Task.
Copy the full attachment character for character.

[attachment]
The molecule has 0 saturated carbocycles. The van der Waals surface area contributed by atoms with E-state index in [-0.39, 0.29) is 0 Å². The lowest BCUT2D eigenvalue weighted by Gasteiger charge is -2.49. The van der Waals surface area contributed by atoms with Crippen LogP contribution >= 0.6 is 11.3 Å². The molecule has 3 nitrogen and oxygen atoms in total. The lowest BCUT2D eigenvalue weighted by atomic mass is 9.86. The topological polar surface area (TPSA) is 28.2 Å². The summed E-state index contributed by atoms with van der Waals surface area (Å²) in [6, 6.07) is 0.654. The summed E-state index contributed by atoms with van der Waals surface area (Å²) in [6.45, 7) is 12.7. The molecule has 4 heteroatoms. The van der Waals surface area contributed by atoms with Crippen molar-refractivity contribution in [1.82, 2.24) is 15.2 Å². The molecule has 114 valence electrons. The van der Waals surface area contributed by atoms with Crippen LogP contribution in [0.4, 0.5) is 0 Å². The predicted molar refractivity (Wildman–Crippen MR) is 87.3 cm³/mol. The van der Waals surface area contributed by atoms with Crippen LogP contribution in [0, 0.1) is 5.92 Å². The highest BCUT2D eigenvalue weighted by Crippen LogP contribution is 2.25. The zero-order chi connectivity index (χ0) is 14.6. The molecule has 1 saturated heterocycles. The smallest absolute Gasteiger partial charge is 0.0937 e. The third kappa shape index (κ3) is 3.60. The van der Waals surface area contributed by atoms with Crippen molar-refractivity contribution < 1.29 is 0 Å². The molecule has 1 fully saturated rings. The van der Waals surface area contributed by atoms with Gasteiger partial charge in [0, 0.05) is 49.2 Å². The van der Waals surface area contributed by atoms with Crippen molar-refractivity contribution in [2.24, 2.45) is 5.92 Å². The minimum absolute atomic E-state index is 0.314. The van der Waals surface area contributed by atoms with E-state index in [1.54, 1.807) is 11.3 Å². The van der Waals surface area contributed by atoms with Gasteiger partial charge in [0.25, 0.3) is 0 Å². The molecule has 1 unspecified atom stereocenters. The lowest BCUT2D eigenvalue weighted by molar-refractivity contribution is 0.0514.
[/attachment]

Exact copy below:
The molecule has 0 saturated carbocycles. The van der Waals surface area contributed by atoms with E-state index in [-0.39, 0.29) is 0 Å². The lowest BCUT2D eigenvalue weighted by Gasteiger charge is -2.49. The van der Waals surface area contributed by atoms with Crippen LogP contribution >= 0.6 is 11.3 Å². The molecule has 3 nitrogen and oxygen atoms in total. The lowest BCUT2D eigenvalue weighted by atomic mass is 9.86. The topological polar surface area (TPSA) is 28.2 Å². The summed E-state index contributed by atoms with van der Waals surface area (Å²) in [6, 6.07) is 0.654. The summed E-state index contributed by atoms with van der Waals surface area (Å²) in [6.45, 7) is 12.7. The molecule has 4 heteroatoms. The van der Waals surface area contributed by atoms with Crippen molar-refractivity contribution in [1.82, 2.24) is 15.2 Å². The molecule has 114 valence electrons. The van der Waals surface area contributed by atoms with Crippen LogP contribution in [0.4, 0.5) is 0 Å². The predicted molar refractivity (Wildman–Crippen MR) is 87.3 cm³/mol. The van der Waals surface area contributed by atoms with Crippen LogP contribution in [0, 0.1) is 5.92 Å². The highest BCUT2D eigenvalue weighted by Crippen LogP contribution is 2.25. The zero-order chi connectivity index (χ0) is 14.6. The molecule has 1 saturated heterocycles. The smallest absolute Gasteiger partial charge is 0.0937 e. The third kappa shape index (κ3) is 3.60. The van der Waals surface area contributed by atoms with Crippen molar-refractivity contribution < 1.29 is 0 Å². The molecule has 1 fully saturated rings. The van der Waals surface area contributed by atoms with Gasteiger partial charge in [0, 0.05) is 49.2 Å². The van der Waals surface area contributed by atoms with Crippen molar-refractivity contribution in [2.24, 2.45) is 5.92 Å². The minimum absolute atomic E-state index is 0.314. The van der Waals surface area contributed by atoms with E-state index in [1.54, 1.807) is 11.3 Å². The van der Waals surface area contributed by atoms with Gasteiger partial charge in [0.25, 0.3) is 0 Å². The molecule has 1 unspecified atom stereocenters. The lowest BCUT2D eigenvalue weighted by molar-refractivity contribution is 0.0514.